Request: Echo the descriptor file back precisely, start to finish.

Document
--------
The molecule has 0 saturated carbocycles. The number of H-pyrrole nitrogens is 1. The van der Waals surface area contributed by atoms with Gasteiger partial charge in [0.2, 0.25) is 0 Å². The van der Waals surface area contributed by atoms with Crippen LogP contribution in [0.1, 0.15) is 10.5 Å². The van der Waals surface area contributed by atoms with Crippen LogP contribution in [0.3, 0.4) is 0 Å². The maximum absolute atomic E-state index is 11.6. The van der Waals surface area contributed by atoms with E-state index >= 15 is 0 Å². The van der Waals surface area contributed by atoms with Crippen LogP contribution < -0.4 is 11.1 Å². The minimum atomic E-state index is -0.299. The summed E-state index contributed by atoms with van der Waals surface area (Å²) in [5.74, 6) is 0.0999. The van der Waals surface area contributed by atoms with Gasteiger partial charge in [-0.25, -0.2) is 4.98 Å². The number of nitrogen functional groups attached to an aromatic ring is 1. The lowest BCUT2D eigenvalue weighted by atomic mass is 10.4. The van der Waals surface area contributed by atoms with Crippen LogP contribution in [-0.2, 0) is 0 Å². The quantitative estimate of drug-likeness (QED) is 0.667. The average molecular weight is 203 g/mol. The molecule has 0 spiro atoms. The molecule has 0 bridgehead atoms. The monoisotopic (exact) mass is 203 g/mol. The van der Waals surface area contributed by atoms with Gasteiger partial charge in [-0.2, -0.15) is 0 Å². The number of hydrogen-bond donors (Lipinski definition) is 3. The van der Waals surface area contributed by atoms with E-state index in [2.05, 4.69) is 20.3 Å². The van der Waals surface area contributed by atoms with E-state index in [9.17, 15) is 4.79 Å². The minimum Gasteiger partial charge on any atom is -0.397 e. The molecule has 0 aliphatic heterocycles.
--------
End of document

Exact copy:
The molecule has 0 saturated carbocycles. The number of H-pyrrole nitrogens is 1. The van der Waals surface area contributed by atoms with Gasteiger partial charge in [0.2, 0.25) is 0 Å². The van der Waals surface area contributed by atoms with Crippen LogP contribution in [0.1, 0.15) is 10.5 Å². The van der Waals surface area contributed by atoms with Crippen LogP contribution in [0.3, 0.4) is 0 Å². The maximum absolute atomic E-state index is 11.6. The van der Waals surface area contributed by atoms with E-state index >= 15 is 0 Å². The van der Waals surface area contributed by atoms with Crippen LogP contribution < -0.4 is 11.1 Å². The minimum atomic E-state index is -0.299. The summed E-state index contributed by atoms with van der Waals surface area (Å²) in [5.74, 6) is 0.0999. The van der Waals surface area contributed by atoms with Gasteiger partial charge in [-0.25, -0.2) is 4.98 Å². The number of nitrogen functional groups attached to an aromatic ring is 1. The lowest BCUT2D eigenvalue weighted by atomic mass is 10.4. The van der Waals surface area contributed by atoms with Crippen LogP contribution in [-0.2, 0) is 0 Å². The quantitative estimate of drug-likeness (QED) is 0.667. The average molecular weight is 203 g/mol. The molecule has 0 spiro atoms. The molecule has 0 bridgehead atoms. The monoisotopic (exact) mass is 203 g/mol. The van der Waals surface area contributed by atoms with Gasteiger partial charge in [-0.2, -0.15) is 0 Å². The number of hydrogen-bond donors (Lipinski definition) is 3. The van der Waals surface area contributed by atoms with E-state index in [2.05, 4.69) is 20.3 Å². The van der Waals surface area contributed by atoms with E-state index in [9.17, 15) is 4.79 Å². The minimum Gasteiger partial charge on any atom is -0.397 e. The molecule has 0 aliphatic heterocycles.